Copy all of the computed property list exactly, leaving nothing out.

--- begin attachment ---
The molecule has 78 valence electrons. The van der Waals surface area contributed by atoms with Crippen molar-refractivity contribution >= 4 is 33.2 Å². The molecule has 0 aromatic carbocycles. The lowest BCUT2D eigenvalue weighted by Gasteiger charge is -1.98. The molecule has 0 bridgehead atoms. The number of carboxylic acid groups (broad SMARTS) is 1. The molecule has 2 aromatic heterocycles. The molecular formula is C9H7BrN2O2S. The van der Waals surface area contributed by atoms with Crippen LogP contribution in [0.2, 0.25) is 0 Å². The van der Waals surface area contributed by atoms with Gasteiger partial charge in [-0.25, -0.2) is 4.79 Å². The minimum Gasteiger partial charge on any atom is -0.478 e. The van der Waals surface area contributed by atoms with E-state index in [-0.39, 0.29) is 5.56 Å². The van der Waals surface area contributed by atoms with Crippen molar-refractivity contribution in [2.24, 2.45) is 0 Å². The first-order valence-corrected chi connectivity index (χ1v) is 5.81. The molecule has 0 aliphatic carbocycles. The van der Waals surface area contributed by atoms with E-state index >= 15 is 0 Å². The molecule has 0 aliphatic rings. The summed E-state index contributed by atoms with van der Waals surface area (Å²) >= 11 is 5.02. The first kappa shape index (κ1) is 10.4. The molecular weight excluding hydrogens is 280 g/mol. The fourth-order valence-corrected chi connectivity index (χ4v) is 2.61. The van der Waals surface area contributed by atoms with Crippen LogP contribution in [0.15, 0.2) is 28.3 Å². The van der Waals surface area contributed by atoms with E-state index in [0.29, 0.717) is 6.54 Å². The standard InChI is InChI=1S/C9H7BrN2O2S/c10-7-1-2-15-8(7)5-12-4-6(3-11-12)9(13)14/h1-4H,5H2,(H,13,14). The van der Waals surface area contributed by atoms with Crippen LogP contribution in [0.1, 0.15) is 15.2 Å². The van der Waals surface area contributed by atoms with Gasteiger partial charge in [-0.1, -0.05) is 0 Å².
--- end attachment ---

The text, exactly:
The molecule has 78 valence electrons. The van der Waals surface area contributed by atoms with Crippen molar-refractivity contribution >= 4 is 33.2 Å². The molecule has 0 aromatic carbocycles. The lowest BCUT2D eigenvalue weighted by Gasteiger charge is -1.98. The molecule has 0 bridgehead atoms. The number of carboxylic acid groups (broad SMARTS) is 1. The molecule has 2 aromatic heterocycles. The molecular formula is C9H7BrN2O2S. The van der Waals surface area contributed by atoms with Crippen LogP contribution in [0.2, 0.25) is 0 Å². The van der Waals surface area contributed by atoms with Gasteiger partial charge in [-0.25, -0.2) is 4.79 Å². The minimum Gasteiger partial charge on any atom is -0.478 e. The van der Waals surface area contributed by atoms with E-state index in [-0.39, 0.29) is 5.56 Å². The van der Waals surface area contributed by atoms with Crippen molar-refractivity contribution in [2.24, 2.45) is 0 Å². The first-order valence-corrected chi connectivity index (χ1v) is 5.81. The molecule has 0 aliphatic carbocycles. The van der Waals surface area contributed by atoms with E-state index >= 15 is 0 Å². The molecule has 0 aliphatic rings. The summed E-state index contributed by atoms with van der Waals surface area (Å²) >= 11 is 5.02. The first kappa shape index (κ1) is 10.4. The molecular weight excluding hydrogens is 280 g/mol. The fourth-order valence-corrected chi connectivity index (χ4v) is 2.61. The van der Waals surface area contributed by atoms with Crippen LogP contribution in [0.15, 0.2) is 28.3 Å². The van der Waals surface area contributed by atoms with E-state index in [0.29, 0.717) is 6.54 Å². The standard InChI is InChI=1S/C9H7BrN2O2S/c10-7-1-2-15-8(7)5-12-4-6(3-11-12)9(13)14/h1-4H,5H2,(H,13,14). The van der Waals surface area contributed by atoms with Crippen LogP contribution in [0.1, 0.15) is 15.2 Å². The van der Waals surface area contributed by atoms with Gasteiger partial charge in [-0.1, -0.05) is 0 Å².